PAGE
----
NBA free agency kicks off in less than a week, and while the Cleveland Cavaliers don’t have the cap space to make any major moves, they still have a few pending free agents of their own. One of these players is forward Marquese Chriss, who was acquired at the trade deadline from the Houston Rockets.

Chriss had some excellent moments for the Cavs, but for the most part struggled. Chriss is still young, and has a unique skillset and physical profile. He is worth keeping around for the right price, if only to see what John Beilein can do with him.

The big man was drafted eighth overall in 2016 by the Phoenix Suns, and spent two seasons in Arizona. He was named to the 2016-2017 All-Rookie Second Team after averaging 9.2 points and 4.2 rebounds per game. His sophomore campaign wasn’t quite as good, but the potential was clearly there. Chriss was a 6’10” 240lbs elite athlete trying to learn how to play basketball. Phoenix was rebuilding, so it seemed as if Chriss was in a great position to develop.

The suns didn’t feel the same way, choosing to package him with Brandon Knight’s large contract, sending the pair to Houston for Ryan Anderson and his equally abhorrent deal. Chriss now had a chance to crack the rotation of an NBA Finals contender.

He wasn’t able to do that, as he was active for only 16 games for the Rockets, playing just 6.5 minutes in each contest. He requested a trade, and Houston obliged, getting rid of him and Knight just months after acquiring both.

Marquese Chriss made an immediate impact in Cleveland, averaging 14.3 points and 6.3 rebounds while shooting 54% from the field and 56% from beyond the arc over his first four games with the team, including a 23 point performance against the Brooklyn Nets, punctuated by this devastating dunk over elite rim protector Jarrett Allen.

Unfortunately, after that outburst, Chriss would score double-digit points just once over the remainder of the season. Aside from a three-game stretch where he saw the court for about 15 minutes total, Chriss saw anywhere from 11-20 minutes per night, but he wasn’t able to take advantage of his role.

There are two words that perfectly describe Chriss; talented and inconsistent. It’s entirely possible that he will never come close to scratching the surface of his potential, but if a team is able to unlock his full talent, they’ll get something special. And that’s why Chriss is worth keeping around for Cleveland.

John Beilein was hired to develop young players. Chriss may be heading into his fourth NBA season, but he’ll turn 22 in early July. He is still very young, and on the same timeline as the Cavaliers’ young core. Beilein certainly has a much better chance at getting the most out of Chriss than any of the forward’s previous coaches.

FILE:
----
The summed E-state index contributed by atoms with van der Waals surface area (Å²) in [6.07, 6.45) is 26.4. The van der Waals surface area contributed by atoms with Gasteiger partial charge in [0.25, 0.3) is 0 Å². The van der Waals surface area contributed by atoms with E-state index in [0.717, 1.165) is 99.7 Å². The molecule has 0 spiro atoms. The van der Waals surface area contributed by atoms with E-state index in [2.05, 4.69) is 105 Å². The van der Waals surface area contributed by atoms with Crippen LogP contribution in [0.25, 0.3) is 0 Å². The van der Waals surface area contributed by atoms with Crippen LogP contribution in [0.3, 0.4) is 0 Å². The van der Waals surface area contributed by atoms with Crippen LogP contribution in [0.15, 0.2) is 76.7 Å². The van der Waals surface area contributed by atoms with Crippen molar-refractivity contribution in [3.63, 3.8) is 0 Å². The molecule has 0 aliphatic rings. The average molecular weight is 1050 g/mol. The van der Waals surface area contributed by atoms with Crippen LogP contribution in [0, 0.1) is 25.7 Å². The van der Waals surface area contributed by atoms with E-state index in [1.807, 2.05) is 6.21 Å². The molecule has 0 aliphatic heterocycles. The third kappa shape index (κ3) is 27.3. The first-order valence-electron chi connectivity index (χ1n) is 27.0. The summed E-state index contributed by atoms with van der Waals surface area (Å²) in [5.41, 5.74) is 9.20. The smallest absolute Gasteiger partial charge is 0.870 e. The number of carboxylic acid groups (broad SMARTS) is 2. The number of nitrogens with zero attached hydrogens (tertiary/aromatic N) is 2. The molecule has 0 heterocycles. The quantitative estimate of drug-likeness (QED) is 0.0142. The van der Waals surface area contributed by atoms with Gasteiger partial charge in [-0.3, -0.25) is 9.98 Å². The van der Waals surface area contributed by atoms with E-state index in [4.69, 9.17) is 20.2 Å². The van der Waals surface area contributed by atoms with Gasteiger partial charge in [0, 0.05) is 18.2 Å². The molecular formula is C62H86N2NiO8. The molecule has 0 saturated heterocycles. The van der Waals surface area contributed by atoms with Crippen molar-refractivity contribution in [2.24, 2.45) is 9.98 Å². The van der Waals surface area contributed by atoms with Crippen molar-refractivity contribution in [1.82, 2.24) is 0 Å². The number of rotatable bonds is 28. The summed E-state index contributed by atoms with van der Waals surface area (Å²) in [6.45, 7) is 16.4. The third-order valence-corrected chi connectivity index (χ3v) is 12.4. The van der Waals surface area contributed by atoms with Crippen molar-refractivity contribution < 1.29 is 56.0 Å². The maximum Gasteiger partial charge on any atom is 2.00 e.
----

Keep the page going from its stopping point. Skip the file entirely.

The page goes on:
Marquese Chriss would certainly have a role on the Cavs next season. John Henson, Kevin Love, Larry Nance Jr., Tristan Thompson, and Ante Zizic all need minutes at the four and five, but there is a decent chance that Henson, Love, and Thompson could all be traded at some point. Henson and Thompson are the most likely, but even before that happens, Chriss could carve out some playing time.

He can do that by working closely with Beilein to do a few important things. He must learn how to maximize his physical gifts. His size and athleticism give him mismatch potential for really any type of center, and his defensive potential is vast. Imagine a 6’10” rim protector who can bang around inside with throwback big men, but also switch onto guards on the perimeter without missing a beat. He must also limit his fouls and turnovers, as he tends to be rather careless in both aspects.

Next, he needs to find consistency on his three-point shot. His 26% mark from last season with Cleveland just won’t cut it. He’s shown he has the range on his jumpshot, it’s just a matter of knocking down those looks more often, because they will come. During his rookie season, he shot 32% from deep on 2.7 attempts per game. That’s more like it. Chriss has all the makings of the prototype power forward for today’s NBA; he is tall, long, athletic, can run the floor, and has three-point range. But even after three years, he’s still incredibly raw. Fortunately, the Cavaliers can afford to wait while he develops.

Chriss is an unrestricted free agent, since the Rockets declined his fourth-year player option. He should see what he is able to get on the open market, but there doesn’t seem to be very much interest in him, at least not yet. Signing him to the veteran minimum would be ideal, but the Cavs do have a $9 million mid-level exception, which they can divide up as they so choose. Dipping into that to give Chriss a two or three-year deal with a team option seems like a smart move. It would allow the Cavaliers to keep Chriss if he turns the corner, and easily move on from him if he doesn’t. It’s not like the team is going to need the minimal cap space he’d take up any time soon.

Cleveland is beginning a long and difficult rebuild, and because they aren’t a premier free agency destination, the Cavs need to build through the draft, and take risks on young players. Chriss is worth taking the risk on, and the possible reward could pay dividends for many years to come.